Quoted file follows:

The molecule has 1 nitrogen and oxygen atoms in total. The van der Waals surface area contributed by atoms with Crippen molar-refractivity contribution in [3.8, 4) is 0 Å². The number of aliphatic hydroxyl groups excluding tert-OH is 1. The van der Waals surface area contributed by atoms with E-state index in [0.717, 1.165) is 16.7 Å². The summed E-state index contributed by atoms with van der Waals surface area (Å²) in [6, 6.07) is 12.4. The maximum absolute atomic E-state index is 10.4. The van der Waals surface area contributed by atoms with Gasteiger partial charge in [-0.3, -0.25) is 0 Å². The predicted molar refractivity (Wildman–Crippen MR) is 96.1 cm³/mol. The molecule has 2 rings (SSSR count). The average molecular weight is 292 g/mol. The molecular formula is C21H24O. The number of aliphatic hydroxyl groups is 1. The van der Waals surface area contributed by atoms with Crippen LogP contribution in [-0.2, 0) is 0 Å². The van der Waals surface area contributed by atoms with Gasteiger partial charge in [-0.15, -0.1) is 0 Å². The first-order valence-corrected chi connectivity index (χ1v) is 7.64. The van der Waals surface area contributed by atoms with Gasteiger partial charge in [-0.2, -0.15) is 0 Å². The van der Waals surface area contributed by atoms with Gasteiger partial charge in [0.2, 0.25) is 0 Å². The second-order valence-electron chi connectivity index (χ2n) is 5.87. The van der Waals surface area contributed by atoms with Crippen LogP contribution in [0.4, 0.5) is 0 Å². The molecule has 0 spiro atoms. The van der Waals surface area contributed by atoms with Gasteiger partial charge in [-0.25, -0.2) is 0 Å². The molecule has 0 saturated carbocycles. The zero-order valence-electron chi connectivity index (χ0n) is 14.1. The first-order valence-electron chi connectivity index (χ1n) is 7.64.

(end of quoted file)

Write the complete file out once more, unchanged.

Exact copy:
The molecule has 1 nitrogen and oxygen atoms in total. The van der Waals surface area contributed by atoms with Crippen molar-refractivity contribution in [3.8, 4) is 0 Å². The number of aliphatic hydroxyl groups excluding tert-OH is 1. The van der Waals surface area contributed by atoms with E-state index in [0.717, 1.165) is 16.7 Å². The summed E-state index contributed by atoms with van der Waals surface area (Å²) in [6, 6.07) is 12.4. The maximum absolute atomic E-state index is 10.4. The van der Waals surface area contributed by atoms with Gasteiger partial charge in [-0.3, -0.25) is 0 Å². The predicted molar refractivity (Wildman–Crippen MR) is 96.1 cm³/mol. The molecule has 2 rings (SSSR count). The average molecular weight is 292 g/mol. The molecular formula is C21H24O. The number of aliphatic hydroxyl groups is 1. The van der Waals surface area contributed by atoms with Crippen LogP contribution in [-0.2, 0) is 0 Å². The van der Waals surface area contributed by atoms with Gasteiger partial charge in [-0.15, -0.1) is 0 Å². The first-order valence-corrected chi connectivity index (χ1v) is 7.64. The van der Waals surface area contributed by atoms with Gasteiger partial charge in [-0.2, -0.15) is 0 Å². The van der Waals surface area contributed by atoms with Gasteiger partial charge in [0.2, 0.25) is 0 Å². The second-order valence-electron chi connectivity index (χ2n) is 5.87. The van der Waals surface area contributed by atoms with Crippen LogP contribution in [0.4, 0.5) is 0 Å². The molecule has 0 spiro atoms. The van der Waals surface area contributed by atoms with Gasteiger partial charge in [-0.25, -0.2) is 0 Å². The molecule has 0 saturated carbocycles. The zero-order valence-electron chi connectivity index (χ0n) is 14.1. The first-order valence-electron chi connectivity index (χ1n) is 7.64.